San Diego residents of different faiths, religions and cultures gathered on Sunday to celebrate Kwanzaa at the WorldBeat Cultural Center in Balboa Park.
Kwanzaa, which begins Sunday – and lasts for seven days – celebrates African American culture, history and heritage, but according to Makeda Cheatom, founder and executive director of the Worldbeat Cultural Center, the event is not just for Afro- Americans.
“Whatever your religion or color, you can come and learn about Kwanzaa,” Cheatom said. “It’s really important that the dominant culture understands our history. If we all understand each other, the world will be a lot better. “
Each of the seven days of Kwanzaa is dedicated to the celebration of seven principles. Sunday’s event centered around “Umoja”, which means unity.
“We need it,” Cheatom said. “We need it all over the world. “
The event included a traditional Kwanzaa ceremony, keynote speakers, a condensed children’s performance of “The Wiz”, poetry readings, live music, and free food for attendees. This is the first of four Kwanzaa events organized by the cultural center.
At least 100 people attended Sunday’s rally in the circular building at the edge of Balboa Park, and Cheatom said at least 200 were expected during the day.
Many attendants wore dashikis, a traditional African garment that features vivid colors and patterns. All attendants were required to wear masks to prevent the spread of COVID-19.
Alicia McElwee, a San Diego resident, said she has been attending the event for several years and this year is joining in the fun – performing with the kids in the abridged production of “The Wiz.”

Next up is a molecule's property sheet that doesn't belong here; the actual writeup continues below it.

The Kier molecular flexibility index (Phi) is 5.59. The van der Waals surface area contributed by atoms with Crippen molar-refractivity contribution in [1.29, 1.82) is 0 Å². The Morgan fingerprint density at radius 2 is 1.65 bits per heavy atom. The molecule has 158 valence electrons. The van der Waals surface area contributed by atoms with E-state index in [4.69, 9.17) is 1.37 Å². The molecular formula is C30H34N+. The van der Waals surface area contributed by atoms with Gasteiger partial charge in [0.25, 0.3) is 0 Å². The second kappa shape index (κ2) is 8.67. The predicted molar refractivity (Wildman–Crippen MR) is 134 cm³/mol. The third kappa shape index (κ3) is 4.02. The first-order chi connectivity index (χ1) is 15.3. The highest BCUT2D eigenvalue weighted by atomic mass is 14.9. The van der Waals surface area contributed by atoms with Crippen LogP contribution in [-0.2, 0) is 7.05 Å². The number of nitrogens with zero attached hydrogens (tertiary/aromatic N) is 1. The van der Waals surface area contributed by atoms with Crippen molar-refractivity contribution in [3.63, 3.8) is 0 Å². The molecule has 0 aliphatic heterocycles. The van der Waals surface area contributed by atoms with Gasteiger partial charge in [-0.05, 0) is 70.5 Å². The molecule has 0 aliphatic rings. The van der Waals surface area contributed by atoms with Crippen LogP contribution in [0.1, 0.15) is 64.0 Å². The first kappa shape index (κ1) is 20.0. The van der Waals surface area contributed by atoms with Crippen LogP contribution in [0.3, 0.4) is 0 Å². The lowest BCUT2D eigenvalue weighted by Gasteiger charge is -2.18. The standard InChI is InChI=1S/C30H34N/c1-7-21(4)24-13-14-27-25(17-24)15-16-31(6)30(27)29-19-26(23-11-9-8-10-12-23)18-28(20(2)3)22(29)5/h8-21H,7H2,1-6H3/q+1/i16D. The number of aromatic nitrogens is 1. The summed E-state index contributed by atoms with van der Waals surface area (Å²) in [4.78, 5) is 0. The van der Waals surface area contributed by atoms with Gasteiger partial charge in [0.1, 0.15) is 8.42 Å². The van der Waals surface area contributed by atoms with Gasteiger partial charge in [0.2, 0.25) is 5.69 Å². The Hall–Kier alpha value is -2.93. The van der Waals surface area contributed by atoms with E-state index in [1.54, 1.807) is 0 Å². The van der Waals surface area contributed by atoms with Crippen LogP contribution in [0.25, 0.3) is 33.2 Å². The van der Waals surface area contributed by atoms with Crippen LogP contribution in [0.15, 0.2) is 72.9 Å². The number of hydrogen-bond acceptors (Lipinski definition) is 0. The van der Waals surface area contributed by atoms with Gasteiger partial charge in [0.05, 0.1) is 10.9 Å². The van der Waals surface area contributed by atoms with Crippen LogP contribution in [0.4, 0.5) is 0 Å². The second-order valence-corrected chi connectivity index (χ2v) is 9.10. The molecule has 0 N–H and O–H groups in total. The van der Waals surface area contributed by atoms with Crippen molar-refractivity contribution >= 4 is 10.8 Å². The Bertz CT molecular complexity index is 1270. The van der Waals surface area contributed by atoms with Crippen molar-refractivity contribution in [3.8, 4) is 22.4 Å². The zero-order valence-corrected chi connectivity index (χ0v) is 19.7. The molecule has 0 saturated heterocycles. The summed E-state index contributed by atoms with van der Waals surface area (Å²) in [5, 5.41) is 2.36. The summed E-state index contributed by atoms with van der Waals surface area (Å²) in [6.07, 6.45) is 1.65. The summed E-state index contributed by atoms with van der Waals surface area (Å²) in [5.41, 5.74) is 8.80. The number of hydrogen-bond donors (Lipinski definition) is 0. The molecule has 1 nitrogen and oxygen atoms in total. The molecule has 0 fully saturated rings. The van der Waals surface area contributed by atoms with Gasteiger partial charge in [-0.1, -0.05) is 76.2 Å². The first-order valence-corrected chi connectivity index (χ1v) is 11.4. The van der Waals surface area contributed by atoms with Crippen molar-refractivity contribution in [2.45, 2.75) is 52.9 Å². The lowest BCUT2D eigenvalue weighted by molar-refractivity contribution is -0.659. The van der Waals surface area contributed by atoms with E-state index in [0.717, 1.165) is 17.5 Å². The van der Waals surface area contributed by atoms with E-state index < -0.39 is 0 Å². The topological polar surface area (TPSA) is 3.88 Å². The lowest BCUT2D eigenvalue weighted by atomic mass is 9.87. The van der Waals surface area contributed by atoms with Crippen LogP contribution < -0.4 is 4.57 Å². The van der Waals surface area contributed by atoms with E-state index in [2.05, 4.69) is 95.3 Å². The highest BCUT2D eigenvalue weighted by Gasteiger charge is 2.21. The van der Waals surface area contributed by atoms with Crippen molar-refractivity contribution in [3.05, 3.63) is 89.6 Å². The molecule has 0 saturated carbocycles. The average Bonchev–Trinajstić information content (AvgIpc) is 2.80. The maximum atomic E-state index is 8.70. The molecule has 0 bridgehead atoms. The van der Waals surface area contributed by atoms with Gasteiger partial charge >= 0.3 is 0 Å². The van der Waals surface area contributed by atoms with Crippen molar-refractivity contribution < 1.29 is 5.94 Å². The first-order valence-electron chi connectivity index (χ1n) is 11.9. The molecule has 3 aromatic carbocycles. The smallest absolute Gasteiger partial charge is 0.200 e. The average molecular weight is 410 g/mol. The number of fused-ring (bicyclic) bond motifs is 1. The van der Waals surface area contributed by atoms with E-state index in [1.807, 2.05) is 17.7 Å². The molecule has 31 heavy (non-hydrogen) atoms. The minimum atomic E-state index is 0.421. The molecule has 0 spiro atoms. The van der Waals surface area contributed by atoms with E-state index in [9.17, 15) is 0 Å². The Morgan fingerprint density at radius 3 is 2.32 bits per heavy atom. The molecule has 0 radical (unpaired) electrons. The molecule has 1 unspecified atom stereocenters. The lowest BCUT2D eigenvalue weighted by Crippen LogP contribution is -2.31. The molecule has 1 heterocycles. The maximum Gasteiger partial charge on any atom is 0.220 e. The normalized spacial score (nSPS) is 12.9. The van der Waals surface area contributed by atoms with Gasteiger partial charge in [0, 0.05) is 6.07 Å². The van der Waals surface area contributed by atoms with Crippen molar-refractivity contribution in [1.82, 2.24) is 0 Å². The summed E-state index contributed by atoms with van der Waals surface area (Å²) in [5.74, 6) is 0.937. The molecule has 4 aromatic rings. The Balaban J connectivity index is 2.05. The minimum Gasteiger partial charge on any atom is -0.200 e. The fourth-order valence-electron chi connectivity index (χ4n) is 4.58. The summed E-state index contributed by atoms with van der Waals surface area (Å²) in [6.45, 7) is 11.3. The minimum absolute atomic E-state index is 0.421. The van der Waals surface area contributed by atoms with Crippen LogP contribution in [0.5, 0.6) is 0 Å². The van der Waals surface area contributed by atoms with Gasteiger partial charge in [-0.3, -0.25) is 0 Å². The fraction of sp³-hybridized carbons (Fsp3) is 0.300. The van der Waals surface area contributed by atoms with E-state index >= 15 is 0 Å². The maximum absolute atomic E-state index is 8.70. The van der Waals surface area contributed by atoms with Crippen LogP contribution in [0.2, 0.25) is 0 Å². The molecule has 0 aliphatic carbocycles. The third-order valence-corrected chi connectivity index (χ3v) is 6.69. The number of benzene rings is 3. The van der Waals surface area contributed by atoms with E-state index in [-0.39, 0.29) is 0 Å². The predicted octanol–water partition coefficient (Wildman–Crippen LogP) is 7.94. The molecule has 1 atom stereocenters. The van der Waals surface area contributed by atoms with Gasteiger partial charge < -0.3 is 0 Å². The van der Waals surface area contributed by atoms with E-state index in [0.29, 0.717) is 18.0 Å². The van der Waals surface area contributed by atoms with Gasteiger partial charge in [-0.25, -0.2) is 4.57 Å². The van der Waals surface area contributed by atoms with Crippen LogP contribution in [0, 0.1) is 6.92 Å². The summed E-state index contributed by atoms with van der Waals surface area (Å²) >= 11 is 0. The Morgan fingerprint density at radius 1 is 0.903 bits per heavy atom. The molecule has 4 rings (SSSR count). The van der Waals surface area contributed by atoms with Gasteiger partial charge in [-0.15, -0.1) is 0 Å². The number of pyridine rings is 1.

“The performances are by far my favorite part,” said McElwee. “From plays to musicians, it’s just great entertainment for the community.”
On top of that, McElwee said the tradition of coming together and remembering the principles of Kwanzaa helps it stay grounded every year.
“It’s about unity, family, looking out for each other, building with each other,” she said. “These are just basic principles to not only improve yourself, but also to improve your community as a whole. “
Maxine Fischer and Laurie Renas, who live in San Diego, said they read the event a few weeks ago and thought it would be a fun way to experience a culture different from theirs.
“We didn’t know anything about it when we showed up,” Fischer said. “It seemed like a good opportunity to learn what the vacation is all about.”
Renas and Fischer said they didn’t know what to expect when they entered the center and whether they would be welcome.
“But that wasn’t the case at all,” Fischer said.
Cheatom greeted the two women as they entered and they were immediately invited to join in the celebration. They said they had seen food and live music and were eager to learn.
Poet Laureate Johnnierenee Nelson, who has written several books on Kwanzaa, its African American history and culture, said teaching Kwanzaa to others is one of her passions. She has been coming to the event for over a decade.
“Kwanzaa is not a holiday like Christmas and Hanukkah,” Nelson said. “It’s about culture. It is not about religion. There is no central figure or person to celebrate. It is a celebration of community, culture and kinship.
Nelson, who is a member of the African American Writers and Artists, Inc. of San Diego and the California Poets in the Schools program, wrote his first book on Kwanzaa in 1988. At the time, there was no authoritative literature on the celebration.
“Kwanzaa was established in 1966, and during that 22-year period there had been no volume of Kwanzaa poetry and literature,” Nelson said. “So I felt there was a hole that needed to be filled, and I could fill it. “
The Worldbeat Cultural Center will host three more Kwanzaa events this week. Each day, ceremonial candles will be lit, live music and Karamu, a traditional vegetarian soul food feast.